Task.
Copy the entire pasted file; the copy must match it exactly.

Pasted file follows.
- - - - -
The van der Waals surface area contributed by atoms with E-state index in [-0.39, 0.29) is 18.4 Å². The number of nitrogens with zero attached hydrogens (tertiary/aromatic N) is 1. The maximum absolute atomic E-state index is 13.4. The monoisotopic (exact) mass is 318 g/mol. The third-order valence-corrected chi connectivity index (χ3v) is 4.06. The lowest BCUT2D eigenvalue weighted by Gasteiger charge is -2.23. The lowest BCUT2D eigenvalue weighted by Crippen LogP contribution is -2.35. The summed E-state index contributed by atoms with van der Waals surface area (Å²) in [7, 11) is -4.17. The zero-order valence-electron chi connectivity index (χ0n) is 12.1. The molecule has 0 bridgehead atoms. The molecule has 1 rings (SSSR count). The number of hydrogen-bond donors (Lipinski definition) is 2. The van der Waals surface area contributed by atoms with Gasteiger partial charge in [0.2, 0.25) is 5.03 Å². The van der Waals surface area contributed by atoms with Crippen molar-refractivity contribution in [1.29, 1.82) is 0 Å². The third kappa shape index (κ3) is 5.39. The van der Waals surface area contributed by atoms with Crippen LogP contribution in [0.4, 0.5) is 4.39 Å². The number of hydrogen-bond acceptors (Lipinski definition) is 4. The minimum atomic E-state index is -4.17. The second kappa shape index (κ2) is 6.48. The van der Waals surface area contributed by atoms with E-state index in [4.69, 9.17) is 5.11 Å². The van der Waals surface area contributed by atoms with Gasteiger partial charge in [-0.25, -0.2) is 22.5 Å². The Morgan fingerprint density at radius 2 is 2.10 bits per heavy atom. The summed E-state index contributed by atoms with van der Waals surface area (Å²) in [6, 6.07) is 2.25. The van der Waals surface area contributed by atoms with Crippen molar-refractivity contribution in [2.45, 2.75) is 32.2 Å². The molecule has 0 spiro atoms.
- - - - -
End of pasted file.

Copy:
The van der Waals surface area contributed by atoms with E-state index in [-0.39, 0.29) is 18.4 Å². The number of nitrogens with zero attached hydrogens (tertiary/aromatic N) is 1. The maximum absolute atomic E-state index is 13.4. The monoisotopic (exact) mass is 318 g/mol. The third-order valence-corrected chi connectivity index (χ3v) is 4.06. The lowest BCUT2D eigenvalue weighted by Gasteiger charge is -2.23. The lowest BCUT2D eigenvalue weighted by Crippen LogP contribution is -2.35. The summed E-state index contributed by atoms with van der Waals surface area (Å²) in [7, 11) is -4.17. The zero-order valence-electron chi connectivity index (χ0n) is 12.1. The molecule has 0 bridgehead atoms. The molecule has 1 rings (SSSR count). The number of hydrogen-bond donors (Lipinski definition) is 2. The van der Waals surface area contributed by atoms with Gasteiger partial charge in [0.2, 0.25) is 5.03 Å². The van der Waals surface area contributed by atoms with Crippen molar-refractivity contribution in [1.29, 1.82) is 0 Å². The third kappa shape index (κ3) is 5.39. The van der Waals surface area contributed by atoms with Crippen LogP contribution in [0.4, 0.5) is 4.39 Å². The number of hydrogen-bond acceptors (Lipinski definition) is 4. The minimum atomic E-state index is -4.17. The second kappa shape index (κ2) is 6.48. The van der Waals surface area contributed by atoms with E-state index in [4.69, 9.17) is 5.11 Å². The van der Waals surface area contributed by atoms with Gasteiger partial charge in [-0.25, -0.2) is 22.5 Å². The Morgan fingerprint density at radius 2 is 2.10 bits per heavy atom. The summed E-state index contributed by atoms with van der Waals surface area (Å²) in [6, 6.07) is 2.25. The van der Waals surface area contributed by atoms with Crippen molar-refractivity contribution in [2.45, 2.75) is 32.2 Å². The molecule has 0 spiro atoms.